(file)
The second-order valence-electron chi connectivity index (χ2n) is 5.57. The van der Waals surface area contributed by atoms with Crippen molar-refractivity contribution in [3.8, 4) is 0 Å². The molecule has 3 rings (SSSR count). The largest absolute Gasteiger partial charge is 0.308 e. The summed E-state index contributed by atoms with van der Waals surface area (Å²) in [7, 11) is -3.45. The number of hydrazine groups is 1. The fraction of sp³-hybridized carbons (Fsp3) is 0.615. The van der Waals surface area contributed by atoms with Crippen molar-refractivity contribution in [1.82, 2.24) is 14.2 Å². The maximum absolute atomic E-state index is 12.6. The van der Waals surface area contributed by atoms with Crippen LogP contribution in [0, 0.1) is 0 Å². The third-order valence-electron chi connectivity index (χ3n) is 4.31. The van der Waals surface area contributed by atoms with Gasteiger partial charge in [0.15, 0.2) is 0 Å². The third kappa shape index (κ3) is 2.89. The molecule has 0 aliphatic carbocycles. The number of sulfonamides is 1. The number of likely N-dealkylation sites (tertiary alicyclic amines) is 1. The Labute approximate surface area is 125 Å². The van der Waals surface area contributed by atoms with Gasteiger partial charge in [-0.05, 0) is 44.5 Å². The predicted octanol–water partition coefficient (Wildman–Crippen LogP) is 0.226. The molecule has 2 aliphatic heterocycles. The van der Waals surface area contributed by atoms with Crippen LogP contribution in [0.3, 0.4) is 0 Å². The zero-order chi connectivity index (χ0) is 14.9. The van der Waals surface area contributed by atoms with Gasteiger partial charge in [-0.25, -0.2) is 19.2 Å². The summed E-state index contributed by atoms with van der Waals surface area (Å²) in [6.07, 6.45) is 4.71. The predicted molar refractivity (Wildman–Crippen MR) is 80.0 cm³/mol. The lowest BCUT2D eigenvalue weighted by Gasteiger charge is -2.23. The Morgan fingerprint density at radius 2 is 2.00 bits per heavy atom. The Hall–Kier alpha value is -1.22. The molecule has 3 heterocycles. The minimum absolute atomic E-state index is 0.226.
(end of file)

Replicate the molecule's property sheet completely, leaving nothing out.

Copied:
The second-order valence-electron chi connectivity index (χ2n) is 5.57. The van der Waals surface area contributed by atoms with Crippen molar-refractivity contribution in [3.8, 4) is 0 Å². The molecule has 3 rings (SSSR count). The largest absolute Gasteiger partial charge is 0.308 e. The summed E-state index contributed by atoms with van der Waals surface area (Å²) in [7, 11) is -3.45. The number of hydrazine groups is 1. The fraction of sp³-hybridized carbons (Fsp3) is 0.615. The van der Waals surface area contributed by atoms with Crippen molar-refractivity contribution in [1.82, 2.24) is 14.2 Å². The maximum absolute atomic E-state index is 12.6. The van der Waals surface area contributed by atoms with Crippen LogP contribution in [0, 0.1) is 0 Å². The third-order valence-electron chi connectivity index (χ3n) is 4.31. The van der Waals surface area contributed by atoms with Gasteiger partial charge in [0.15, 0.2) is 0 Å². The third kappa shape index (κ3) is 2.89. The molecule has 0 aliphatic carbocycles. The number of sulfonamides is 1. The number of likely N-dealkylation sites (tertiary alicyclic amines) is 1. The Labute approximate surface area is 125 Å². The van der Waals surface area contributed by atoms with Gasteiger partial charge in [-0.05, 0) is 44.5 Å². The predicted octanol–water partition coefficient (Wildman–Crippen LogP) is 0.226. The molecule has 2 aliphatic heterocycles. The van der Waals surface area contributed by atoms with Crippen LogP contribution in [0.3, 0.4) is 0 Å². The zero-order chi connectivity index (χ0) is 14.9. The van der Waals surface area contributed by atoms with Gasteiger partial charge in [-0.25, -0.2) is 19.2 Å². The summed E-state index contributed by atoms with van der Waals surface area (Å²) in [6.07, 6.45) is 4.71. The predicted molar refractivity (Wildman–Crippen MR) is 80.0 cm³/mol. The lowest BCUT2D eigenvalue weighted by Gasteiger charge is -2.23. The Morgan fingerprint density at radius 2 is 2.00 bits per heavy atom. The Hall–Kier alpha value is -1.22. The molecule has 3 heterocycles. The minimum absolute atomic E-state index is 0.226.